Kaufhaus des Westens (KaDeWe) belongs to a consolidated tradition of historical European urban department stores such as Galeries Lafayette in Paris, Selfridges in London and La Rinascente in Milan. Historically, these department stores have been some of the pillars of early modern retail, acting as incubators for sophisticated crafts, social exchange and experimentation in services.

▼改造后的商场空间概览,overall view of the interior of the department store after renovation ©Marco Cappelletti, Courtesy of OMA


Since its opening in 1907, the KaDeWe has always been at the forefront of product selection, while also setting new standards for customer services. Its unique size – the biggest department store in continental Europe – makes it akin to a city: a three-dimensional network of paths, squares, neighborhoods, activities and views unfolding through its large extensions, providing opportunities for commercial, social and cultural encounters. Its evolution reflects Germany’s modern history: from its origins in the early 20th century, through WWII destructions and the subsequent rebirth in the 1950s when it became a symbol of the country’s post war reconstruction and economic success. Late 20th century modifications, accelerating global economic shifts and the digital revolution have turned the KaDeWe’s former set up into an obsolete model. An alternative to the established retail model – a model that redefines the relationship between the department store, its patrons and its physical and urban environments – is timely.

▼设计策略,design strategy ©OMA


Our proposal for the transformation of KaDeWe is tactical. Rather than treating the existing building as a singular mass, the project breaks it into four quadrants, each one with different architectural and commercial qualities, targeted at different audiences: classic, experimental, young, generic. The four department stores under one single roof fragment the original mass into smaller, easily accessible and navigable components – similar to distinct urban sectors embedded into a unifying city fabric.

▼模型,建筑被分成四个部分,model, the building is divided into four quadrants ©OMA


model, different vertical circulations inserted into the void of each quadrants ©OMA

Each quadrant addresses a different street entrance and is organized around its core void, which acts both as a central atrium and a primary vertical circulation space. Through a process closer to curating than designing, each void is developed specifically, resulting in four distinct spatial experiences and four efficient models of organization within a single department store. Throughout the nine levels of the building, the voids transform in size and extension, avoiding repetition and making every floor unique: they disappear on the ground floor, morph through the commercial areas, and one of the voids reaches the new rooftop.

▼空洞下的首层空间,ground floor space under the void ©Marco Cappelletti, Courtesy of OMA

voids in different sizes and staggered escalators creating unique spaces ©Marco Cappelletti, Courtesy of OMA

▼中庭,atrium ©Marco Cappelletti, Courtesy of OMA

▼店铺与垂直流线,stores and vertical circulation ©Marco Cappelletti, Courtesy of OMA

▼中庭和电梯近景,closer view to the atrium and the escalator ©Marco Cappelletti, Courtesy of OMA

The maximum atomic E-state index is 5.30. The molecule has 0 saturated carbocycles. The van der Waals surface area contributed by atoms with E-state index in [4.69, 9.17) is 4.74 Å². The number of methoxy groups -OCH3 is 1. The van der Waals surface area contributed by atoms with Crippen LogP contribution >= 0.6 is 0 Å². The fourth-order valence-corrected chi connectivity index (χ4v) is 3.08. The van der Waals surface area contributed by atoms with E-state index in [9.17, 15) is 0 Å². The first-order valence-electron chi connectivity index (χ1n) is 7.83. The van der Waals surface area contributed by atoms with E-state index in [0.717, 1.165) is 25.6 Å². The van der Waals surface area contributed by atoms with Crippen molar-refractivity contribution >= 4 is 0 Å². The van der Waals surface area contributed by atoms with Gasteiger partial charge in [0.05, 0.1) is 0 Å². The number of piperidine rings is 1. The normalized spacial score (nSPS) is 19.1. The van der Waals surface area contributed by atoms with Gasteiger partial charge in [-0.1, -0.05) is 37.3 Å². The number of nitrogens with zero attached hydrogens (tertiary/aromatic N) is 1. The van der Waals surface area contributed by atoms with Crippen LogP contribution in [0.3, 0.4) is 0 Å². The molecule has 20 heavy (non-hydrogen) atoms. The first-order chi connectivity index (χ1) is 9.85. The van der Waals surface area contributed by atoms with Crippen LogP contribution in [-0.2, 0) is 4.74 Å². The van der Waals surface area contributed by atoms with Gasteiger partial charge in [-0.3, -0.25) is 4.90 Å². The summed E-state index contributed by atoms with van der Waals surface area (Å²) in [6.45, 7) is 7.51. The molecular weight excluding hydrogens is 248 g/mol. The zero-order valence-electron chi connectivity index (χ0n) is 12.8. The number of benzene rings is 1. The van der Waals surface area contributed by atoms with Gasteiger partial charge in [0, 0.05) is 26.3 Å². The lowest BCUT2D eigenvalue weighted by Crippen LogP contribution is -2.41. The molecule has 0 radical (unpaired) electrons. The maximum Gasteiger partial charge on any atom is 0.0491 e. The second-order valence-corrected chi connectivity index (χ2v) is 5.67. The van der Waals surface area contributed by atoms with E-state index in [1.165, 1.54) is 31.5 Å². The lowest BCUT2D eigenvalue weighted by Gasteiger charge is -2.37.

▼仰望中庭空间,look up at the atrium space ©Marco Cappelletti, Courtesy of OMA

▼夜晚电梯上的丰富灯光,various lighting effects on the escalator in the night ©Marco Cappelletti, Courtesy of OMA


▼十字形组织系统,cross-shaped organizational system ©OMA

A cross-shaped organizational system reinforces the presence of the quadrants on each commercial floor. It regulates the use of the spaces, the general circulation, the transition between one quadrant and the other and the relationship between brands and curated spaces, while at the same time allowing the injection of unexpected programs. The building operates as infrastructure allowing for multiple conditions and uses.

▼清晰的流线,clear circulation ©Marco Cappelletti, Courtesy of OMA


The original vaulted rooftop becomes a compact glass volume, extending organically from the profile of the existing building. The journey through one of the voids culminates with a final escalator ramp that brings the visitors here for an expansive view of Berlin. The configuration of the new rooftop creates an open-air courtyard between the new architectural insert and the rest of the building. Irregular in shape, the courtyard provides a space for outdoor programs and simultaneously unveils the most exciting and yet most secret spaces of KaDeWe: its food laboratories.

external view of the building after renovation with a compact glass volume ©Marco Cappelletti, Courtesy of OMA

▼沿街店铺立面,store front along the street ©Marco Cappelletti, Courtesy of OMA

Client: KaDeWe Group
Location: Berlin, Germany
Site: Berlin, Tauentzienstraße
Program: Renovation 90.000 m² department store 

OMA Team
Partner: Ellen van Loon, Rem Koolhaas
Team: Ippolito Pestellini Laparelli, Alex de Jong, Natalie Konopelski. Giacomo Ardesio, Sandra Bsat, Laurence Bolhaar, Janna Bystrykh, Paul Cournet, Alessandro De Santis, Alice Gregoire, Luis Guzman Grossberger, Sacha Hickinbotham, Piotr Janus, Aleksandar Joksimovic, Francesca Lantieri, Barbara Materia, Romea Muryn, Miguel Taborda, Salome Nikuradze, Rita L. Álvarez-Tabío Togores, Felix Perasso, Mariano Sagasta, Iason Stathatos, Tom Xia, Weronika Zaborek 

Management: SMV Bauprojektsteuerung Ingenieursgesellschaft mbH
Structural Engineer: IBK Ing.-Büro für Tragwerksplanung
Mechanical, Electrical and Plumbing Engineers: IBT Ingenieurbüro Trache
Local Architects: Architekturbüro Udo Landgraf, Heine Architekten Partnerschaft mbB, AUKETT+HEESE GmbH
Lighting: Sekles Planungsbuero
Escalators: HUNDT CONSULT GmbH, Geyssel Fahrtreppen GmbH
Resin panels: Sabine Marcelis Studio